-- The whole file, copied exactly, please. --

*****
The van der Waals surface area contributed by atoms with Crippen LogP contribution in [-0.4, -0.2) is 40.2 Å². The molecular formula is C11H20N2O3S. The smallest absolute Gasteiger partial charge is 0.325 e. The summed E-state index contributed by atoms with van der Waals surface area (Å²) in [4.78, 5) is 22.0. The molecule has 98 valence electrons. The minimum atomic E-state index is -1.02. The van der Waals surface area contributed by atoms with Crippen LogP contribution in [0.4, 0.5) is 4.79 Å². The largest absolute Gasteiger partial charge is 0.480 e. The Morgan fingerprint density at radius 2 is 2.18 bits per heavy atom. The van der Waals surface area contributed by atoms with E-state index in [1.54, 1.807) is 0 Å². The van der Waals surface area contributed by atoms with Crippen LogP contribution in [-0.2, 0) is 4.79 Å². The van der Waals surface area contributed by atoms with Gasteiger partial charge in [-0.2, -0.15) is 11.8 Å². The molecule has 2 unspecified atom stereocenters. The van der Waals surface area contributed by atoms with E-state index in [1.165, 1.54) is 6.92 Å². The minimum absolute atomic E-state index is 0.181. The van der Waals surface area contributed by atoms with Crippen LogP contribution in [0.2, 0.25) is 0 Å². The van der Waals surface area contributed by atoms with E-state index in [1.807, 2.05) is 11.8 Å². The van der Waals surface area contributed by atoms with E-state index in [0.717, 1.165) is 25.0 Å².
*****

The van der Waals surface area contributed by atoms with Crippen LogP contribution in [-0.4, -0.2) is 40.2 Å². The molecular formula is C11H20N2O3S. The smallest absolute Gasteiger partial charge is 0.325 e. The summed E-state index contributed by atoms with van der Waals surface area (Å²) in [4.78, 5) is 22.0. The molecule has 98 valence electrons. The minimum atomic E-state index is -1.02. The van der Waals surface area contributed by atoms with Crippen LogP contribution in [0.4, 0.5) is 4.79 Å². The largest absolute Gasteiger partial charge is 0.480 e. The Morgan fingerprint density at radius 2 is 2.18 bits per heavy atom. The van der Waals surface area contributed by atoms with E-state index in [1.54, 1.807) is 0 Å². The van der Waals surface area contributed by atoms with Crippen LogP contribution in [-0.2, 0) is 4.79 Å². The van der Waals surface area contributed by atoms with Gasteiger partial charge in [-0.2, -0.15) is 11.8 Å². The molecule has 2 unspecified atom stereocenters. The van der Waals surface area contributed by atoms with E-state index in [1.165, 1.54) is 6.92 Å². The minimum absolute atomic E-state index is 0.181. The van der Waals surface area contributed by atoms with Crippen LogP contribution in [0.2, 0.25) is 0 Å². The van der Waals surface area contributed by atoms with E-state index in [1.807, 2.05) is 11.8 Å². The van der Waals surface area contributed by atoms with E-state index in [0.717, 1.165) is 25.0 Å².